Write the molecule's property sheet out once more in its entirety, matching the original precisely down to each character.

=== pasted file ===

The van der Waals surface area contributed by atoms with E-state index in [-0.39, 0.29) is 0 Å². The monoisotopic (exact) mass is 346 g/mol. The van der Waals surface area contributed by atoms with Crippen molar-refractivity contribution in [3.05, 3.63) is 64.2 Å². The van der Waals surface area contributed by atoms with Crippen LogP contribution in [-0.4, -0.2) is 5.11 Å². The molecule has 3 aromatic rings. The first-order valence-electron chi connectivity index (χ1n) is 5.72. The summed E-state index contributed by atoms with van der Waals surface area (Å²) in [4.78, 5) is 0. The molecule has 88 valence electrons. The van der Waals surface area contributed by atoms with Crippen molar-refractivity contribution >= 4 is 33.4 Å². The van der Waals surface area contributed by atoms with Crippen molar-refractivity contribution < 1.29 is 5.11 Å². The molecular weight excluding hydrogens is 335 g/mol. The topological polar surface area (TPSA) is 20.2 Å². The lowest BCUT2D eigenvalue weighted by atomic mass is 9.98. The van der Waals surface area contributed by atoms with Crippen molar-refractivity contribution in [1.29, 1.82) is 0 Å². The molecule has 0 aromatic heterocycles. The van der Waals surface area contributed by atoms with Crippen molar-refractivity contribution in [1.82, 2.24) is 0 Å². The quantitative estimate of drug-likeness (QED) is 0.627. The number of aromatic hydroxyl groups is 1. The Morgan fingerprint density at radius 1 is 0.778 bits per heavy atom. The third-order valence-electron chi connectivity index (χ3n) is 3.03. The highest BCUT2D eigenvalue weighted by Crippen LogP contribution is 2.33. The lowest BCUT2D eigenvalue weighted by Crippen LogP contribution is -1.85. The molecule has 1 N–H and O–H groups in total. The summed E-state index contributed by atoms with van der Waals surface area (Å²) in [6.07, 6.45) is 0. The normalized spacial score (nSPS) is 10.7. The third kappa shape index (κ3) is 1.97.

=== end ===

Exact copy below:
The van der Waals surface area contributed by atoms with E-state index in [-0.39, 0.29) is 0 Å². The monoisotopic (exact) mass is 346 g/mol. The van der Waals surface area contributed by atoms with Crippen molar-refractivity contribution in [3.05, 3.63) is 64.2 Å². The van der Waals surface area contributed by atoms with Crippen LogP contribution in [-0.4, -0.2) is 5.11 Å². The molecule has 3 aromatic rings. The first-order valence-electron chi connectivity index (χ1n) is 5.72. The summed E-state index contributed by atoms with van der Waals surface area (Å²) in [4.78, 5) is 0. The molecule has 88 valence electrons. The van der Waals surface area contributed by atoms with Crippen molar-refractivity contribution >= 4 is 33.4 Å². The van der Waals surface area contributed by atoms with Crippen molar-refractivity contribution < 1.29 is 5.11 Å². The molecular weight excluding hydrogens is 335 g/mol. The topological polar surface area (TPSA) is 20.2 Å². The lowest BCUT2D eigenvalue weighted by atomic mass is 9.98. The van der Waals surface area contributed by atoms with Crippen molar-refractivity contribution in [1.29, 1.82) is 0 Å². The molecule has 0 aromatic heterocycles. The van der Waals surface area contributed by atoms with Crippen molar-refractivity contribution in [1.82, 2.24) is 0 Å². The quantitative estimate of drug-likeness (QED) is 0.627. The number of aromatic hydroxyl groups is 1. The Morgan fingerprint density at radius 1 is 0.778 bits per heavy atom. The third-order valence-electron chi connectivity index (χ3n) is 3.03. The highest BCUT2D eigenvalue weighted by Crippen LogP contribution is 2.33. The lowest BCUT2D eigenvalue weighted by Crippen LogP contribution is -1.85. The molecule has 1 N–H and O–H groups in total. The summed E-state index contributed by atoms with van der Waals surface area (Å²) in [6.07, 6.45) is 0. The normalized spacial score (nSPS) is 10.7. The third kappa shape index (κ3) is 1.97.